J Cabaniss
3 years ago
It is certainly true that the individual Catholic is to judge his own fitness to receive communion; the guidelines are laid out in Canon 916: A person who is conscious of grave sin is not to celebrate Mass or receive the body of the Lord without previous sacramental confession.. Since adultery is a rather grave sin it isn't clear how someone in an invalid second marriage could assume he could validly receive. Beyond that, however, it is equally true that the church also has a responsibility in determining whether an individual may receive. This is specified in Canon 915: ...others obstinately persevering in manifest grave sin are not to be admitted to holy communion. The key word here is "manifest". The difference between a man committing adultery with his neighbor and man in an invalid second marriage is not the sin but the fact that it is unknown in the first case and (often) quite public in the second. The clergy has no obligation to ferret out sins to judge someone's worthiness to receive, but they do have the obligation to withhold communion from those whose sins are grave and public.
Michael Barberi
3 years ago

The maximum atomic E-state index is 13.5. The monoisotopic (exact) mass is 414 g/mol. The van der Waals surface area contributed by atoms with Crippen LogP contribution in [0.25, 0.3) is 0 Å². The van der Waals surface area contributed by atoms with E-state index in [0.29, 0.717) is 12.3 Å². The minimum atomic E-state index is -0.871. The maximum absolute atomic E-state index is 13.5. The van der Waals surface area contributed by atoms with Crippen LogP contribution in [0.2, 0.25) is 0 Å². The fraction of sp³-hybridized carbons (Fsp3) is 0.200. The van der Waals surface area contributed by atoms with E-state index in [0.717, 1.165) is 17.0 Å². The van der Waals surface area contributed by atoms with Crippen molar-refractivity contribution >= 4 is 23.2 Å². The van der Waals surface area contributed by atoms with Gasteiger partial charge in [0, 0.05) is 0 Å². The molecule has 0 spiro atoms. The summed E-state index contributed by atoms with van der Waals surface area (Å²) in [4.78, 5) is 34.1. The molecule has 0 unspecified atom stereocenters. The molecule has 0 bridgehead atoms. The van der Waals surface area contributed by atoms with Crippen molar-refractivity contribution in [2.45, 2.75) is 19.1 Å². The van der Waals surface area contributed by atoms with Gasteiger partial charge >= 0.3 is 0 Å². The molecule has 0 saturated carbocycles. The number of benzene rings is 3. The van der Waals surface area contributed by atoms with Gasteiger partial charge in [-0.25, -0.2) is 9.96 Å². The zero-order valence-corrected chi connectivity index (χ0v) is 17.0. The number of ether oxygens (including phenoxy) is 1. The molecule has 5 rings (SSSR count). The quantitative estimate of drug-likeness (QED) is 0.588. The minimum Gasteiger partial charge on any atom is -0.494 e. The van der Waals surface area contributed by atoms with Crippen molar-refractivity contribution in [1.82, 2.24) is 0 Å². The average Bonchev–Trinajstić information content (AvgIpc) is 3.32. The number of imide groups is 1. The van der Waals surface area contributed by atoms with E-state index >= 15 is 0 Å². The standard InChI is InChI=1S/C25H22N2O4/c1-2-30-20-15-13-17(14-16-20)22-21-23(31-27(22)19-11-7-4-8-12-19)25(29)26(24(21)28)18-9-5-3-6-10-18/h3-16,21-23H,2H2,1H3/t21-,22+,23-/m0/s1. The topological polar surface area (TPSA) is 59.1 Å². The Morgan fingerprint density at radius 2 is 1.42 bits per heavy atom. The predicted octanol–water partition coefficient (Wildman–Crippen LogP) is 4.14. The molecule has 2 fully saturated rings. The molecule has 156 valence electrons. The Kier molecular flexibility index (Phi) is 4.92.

The final report, now translated into English, of the first session of the Synod on the family is a great starting point. It is clear that the Synod fathers will have a difficult time chartering a better pastoral road for families who are trying to make the morally right choices in regard to the many issues they face. The focus of the 2014-2015 Synod on the Family is on pastoral theology, not on debating or changing doctrines or teachings. While many teachings and Scripture will be discussed in the exchanges between the bishops, the objective is how to deal with the moral dilemmas, existential realities and profound burdens that many families and Catholics find themselves in today. The word "obsessing" should not be used to denigrate or characterize disagreement or agreement with either teachings or the possibility of changes in pastoral guidelines on the many issues under consideration. Such a word does not help to move the conversation forward towards a better understanding of truth and love. Pope Francis calls for honest and open exchanges of ideas, opinions and arguments without the fear of retribution or being characterized as less Catholic or less faithful or too liberal and not conservative. The agreement among the approximately 250 invited guests at the 2014 extraordinary Synod on the family and their support for Humanae Vitae (97%) or for certain Vatical II documents (that were voted on by a worldwide council) should not be confused with the opinions and beliefs of the more than 5,000 bishops throughout the world. Most of these bishops will likely participate in the more important final session in 2015. What is most important is that all the bishops listen to the Holy Spirit but also to the worldwide laity inclusive of theologians. Nor should anyone presume to known what actions or positions Pope Francis will ultimately take in his much anticipated Apostolic Exhortation. Finally, it is not a certainty that every issue discussed at the Synod on the Family will result in a pastoral change. Nor should we expect that a newer and more convincing moral theory in support of certain teachings, such as Humanae Vitae, will spring forth from this Synod. The Catholic Church will likely continue to struggle with many teachings and the profound worldwide non-reception as well. Nevertheless, there is much hope and faith in the Holy Spirit who guides the entire Church and faithful Catholics, as the People of God. Let's pray for Pope Francis and the bishops.